According to Professor John Curtice from the University of Strathclyde, Britain’s EU referendum is likely to be decided in relation to two ‘poles’ of debate: the economy and immigration. However, if Simon Tilford of The Centre for European Reform is to be believed:
If Britain votes to leave the EU it will be because of hostility to immigration. It will not be because of the threat of Eurozone caucusing, the role of national parliaments vis-a-vis the European Parliament, regulatory threats to the City of London or concerns over the competitiveness of the EU economy. Disillusionment with the EU has risen in the UK because membership has become synonymous in many voters’ minds with uncontrolled immigration.
Public opinion polls regularly depict a UK population paranoid about immigration. In 2013 the British Social Attitudes survey revealed that over three quarters of the British public are in favor of reducing immigration, with 56% stating that the number of immigrants should be ‘reduced a lot’. Although a historically salient issue, immigration concerns have risen to new levels in recent decades and more recently still in relation to EU migration. While in many EU countries the public is considerably more favorable towards the EU than non-EU migrants, Transatlantic Trends data from 2014 shows little difference in UK public opinion toward these two groups. Concern about migration applies to both EU and non-EU migration.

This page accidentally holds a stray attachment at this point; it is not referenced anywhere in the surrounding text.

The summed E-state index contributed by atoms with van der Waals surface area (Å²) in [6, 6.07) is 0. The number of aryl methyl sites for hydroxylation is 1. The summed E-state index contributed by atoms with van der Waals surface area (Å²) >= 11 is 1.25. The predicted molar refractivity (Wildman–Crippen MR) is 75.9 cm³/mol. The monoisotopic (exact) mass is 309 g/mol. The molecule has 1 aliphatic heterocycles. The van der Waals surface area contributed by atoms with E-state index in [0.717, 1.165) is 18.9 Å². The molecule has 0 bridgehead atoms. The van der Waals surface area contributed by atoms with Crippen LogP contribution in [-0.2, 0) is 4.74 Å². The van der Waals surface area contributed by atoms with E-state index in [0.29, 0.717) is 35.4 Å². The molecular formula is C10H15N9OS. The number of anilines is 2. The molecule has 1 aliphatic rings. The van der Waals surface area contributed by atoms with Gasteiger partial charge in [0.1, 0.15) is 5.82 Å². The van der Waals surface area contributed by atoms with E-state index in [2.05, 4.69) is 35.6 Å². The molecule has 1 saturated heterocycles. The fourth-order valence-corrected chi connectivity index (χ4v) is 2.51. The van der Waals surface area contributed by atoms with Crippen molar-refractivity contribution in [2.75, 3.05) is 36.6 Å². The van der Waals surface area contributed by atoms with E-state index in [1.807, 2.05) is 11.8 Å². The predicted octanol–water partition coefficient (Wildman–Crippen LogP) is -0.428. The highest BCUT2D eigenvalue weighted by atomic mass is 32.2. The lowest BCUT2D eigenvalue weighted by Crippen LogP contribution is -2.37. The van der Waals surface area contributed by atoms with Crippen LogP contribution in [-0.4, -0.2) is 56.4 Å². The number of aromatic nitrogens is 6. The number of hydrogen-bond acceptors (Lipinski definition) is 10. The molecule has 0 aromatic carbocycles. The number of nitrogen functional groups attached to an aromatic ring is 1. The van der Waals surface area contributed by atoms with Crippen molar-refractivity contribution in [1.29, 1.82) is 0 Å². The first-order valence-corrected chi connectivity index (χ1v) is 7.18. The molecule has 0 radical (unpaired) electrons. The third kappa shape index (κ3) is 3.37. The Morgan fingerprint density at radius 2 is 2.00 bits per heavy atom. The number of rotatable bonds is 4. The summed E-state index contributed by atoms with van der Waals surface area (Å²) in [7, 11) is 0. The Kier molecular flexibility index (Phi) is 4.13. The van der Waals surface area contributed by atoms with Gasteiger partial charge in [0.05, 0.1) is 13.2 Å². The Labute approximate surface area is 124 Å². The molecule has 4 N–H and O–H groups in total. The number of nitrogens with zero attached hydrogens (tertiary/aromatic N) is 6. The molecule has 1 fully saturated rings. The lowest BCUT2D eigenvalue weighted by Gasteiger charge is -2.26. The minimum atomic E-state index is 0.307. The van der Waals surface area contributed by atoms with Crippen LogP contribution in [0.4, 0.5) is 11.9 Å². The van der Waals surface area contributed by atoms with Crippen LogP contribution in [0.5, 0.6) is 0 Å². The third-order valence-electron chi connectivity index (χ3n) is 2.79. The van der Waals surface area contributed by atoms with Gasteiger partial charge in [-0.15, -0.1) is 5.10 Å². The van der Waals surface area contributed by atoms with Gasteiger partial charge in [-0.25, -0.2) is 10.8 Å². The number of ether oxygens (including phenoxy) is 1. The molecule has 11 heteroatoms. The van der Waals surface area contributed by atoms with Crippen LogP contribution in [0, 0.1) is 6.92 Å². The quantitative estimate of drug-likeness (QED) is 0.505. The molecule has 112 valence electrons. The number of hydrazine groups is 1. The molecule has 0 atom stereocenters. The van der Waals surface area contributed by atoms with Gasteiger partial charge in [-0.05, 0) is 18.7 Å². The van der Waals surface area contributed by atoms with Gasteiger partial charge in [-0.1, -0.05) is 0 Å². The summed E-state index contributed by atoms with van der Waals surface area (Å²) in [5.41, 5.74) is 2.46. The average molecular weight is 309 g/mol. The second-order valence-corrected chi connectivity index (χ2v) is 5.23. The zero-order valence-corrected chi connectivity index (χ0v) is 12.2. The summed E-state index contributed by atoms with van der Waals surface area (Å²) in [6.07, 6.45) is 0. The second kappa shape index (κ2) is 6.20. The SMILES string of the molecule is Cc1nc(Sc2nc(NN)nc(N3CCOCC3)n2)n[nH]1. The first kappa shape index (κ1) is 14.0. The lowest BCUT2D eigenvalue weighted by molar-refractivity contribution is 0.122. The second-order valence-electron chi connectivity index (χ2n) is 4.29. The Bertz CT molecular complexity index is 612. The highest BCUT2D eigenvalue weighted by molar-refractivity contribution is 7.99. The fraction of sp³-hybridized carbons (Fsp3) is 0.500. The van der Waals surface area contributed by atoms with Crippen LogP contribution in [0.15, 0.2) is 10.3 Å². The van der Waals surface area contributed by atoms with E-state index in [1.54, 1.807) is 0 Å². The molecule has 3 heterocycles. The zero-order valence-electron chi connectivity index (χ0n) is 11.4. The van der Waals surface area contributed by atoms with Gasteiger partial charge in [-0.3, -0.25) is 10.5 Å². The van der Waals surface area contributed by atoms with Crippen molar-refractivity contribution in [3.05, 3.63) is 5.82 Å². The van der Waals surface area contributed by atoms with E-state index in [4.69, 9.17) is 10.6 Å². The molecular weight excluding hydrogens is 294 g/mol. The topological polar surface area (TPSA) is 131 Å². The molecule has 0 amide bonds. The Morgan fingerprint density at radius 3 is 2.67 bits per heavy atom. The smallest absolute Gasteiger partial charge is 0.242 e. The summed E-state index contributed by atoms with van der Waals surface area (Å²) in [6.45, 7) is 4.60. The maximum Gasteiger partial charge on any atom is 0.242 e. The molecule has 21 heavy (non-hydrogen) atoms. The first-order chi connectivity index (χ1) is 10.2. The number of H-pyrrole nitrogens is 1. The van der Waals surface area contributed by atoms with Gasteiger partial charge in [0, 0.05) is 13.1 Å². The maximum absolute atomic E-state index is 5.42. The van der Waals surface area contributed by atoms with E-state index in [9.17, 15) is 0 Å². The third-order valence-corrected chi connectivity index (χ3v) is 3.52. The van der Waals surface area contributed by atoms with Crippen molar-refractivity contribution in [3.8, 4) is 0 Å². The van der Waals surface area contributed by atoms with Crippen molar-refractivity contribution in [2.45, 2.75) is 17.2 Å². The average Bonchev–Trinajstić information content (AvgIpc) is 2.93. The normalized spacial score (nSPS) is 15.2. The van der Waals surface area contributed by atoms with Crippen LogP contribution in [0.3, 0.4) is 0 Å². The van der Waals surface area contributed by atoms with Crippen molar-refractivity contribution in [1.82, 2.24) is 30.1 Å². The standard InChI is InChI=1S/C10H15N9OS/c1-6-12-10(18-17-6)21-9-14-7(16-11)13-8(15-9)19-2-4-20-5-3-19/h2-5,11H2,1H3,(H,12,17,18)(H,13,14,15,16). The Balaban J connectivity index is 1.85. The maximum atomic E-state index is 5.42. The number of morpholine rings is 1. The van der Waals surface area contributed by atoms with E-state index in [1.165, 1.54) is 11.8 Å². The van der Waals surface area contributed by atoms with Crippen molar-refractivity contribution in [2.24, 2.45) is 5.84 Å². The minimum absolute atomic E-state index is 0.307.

Many Brits hope that British exit from the EU (Brexit) would give the UK greater control over its borders and, crucially, over who is allowed in. According to one poll, 65% of Leave voters believe Britain will never be able to control immigration unless it leaves the EU. However, claims like that of Migration Watch UK that a British exit would reduce net migration by 100,000 a year are far from universally accepted and others warn against idealizing the possibilities for migration control post-Brexit.
It would be dangerous to believe that Brexit would leave the UK without immigration policy dilemmas. Yes, leaving the EU would allow the British Government to impose visa requirements on migrants from the rest of Europe but this does not mean that they should or would want to. While some may want to put an end to the ‘Polish builder phenomenon’ that Migration Watch talks of, they forget that these migrants may be exactly what our economy wants and needs. It’s often said that we need to prioritize highly-skilled migrants and yet we lack the capacity to fill low-skilled roles, instead employing educated and skilled migrants from overseas in low-skilled employment and manual labor.
When it is claimed that introducing work permits for EU citizens would ‘reduce net migration and its resultant pressure on our population and public services’, a pressure on public services is wrongly assumed. Haven’t we been told enough times that EU migrants are net contributors to the public purse?
To what extent is this about the realities of migration?
As we draw closer to June’s referendum the importance of migration and free movement in the debate becomes ever more obvious. However, while this may be unsurprising given its persistent position among the top three ‘issues’ facing Britain, it is important to remember that people’s assumptions and perceptions of (im)migration are just as important, if not more so, than ‘the facts’.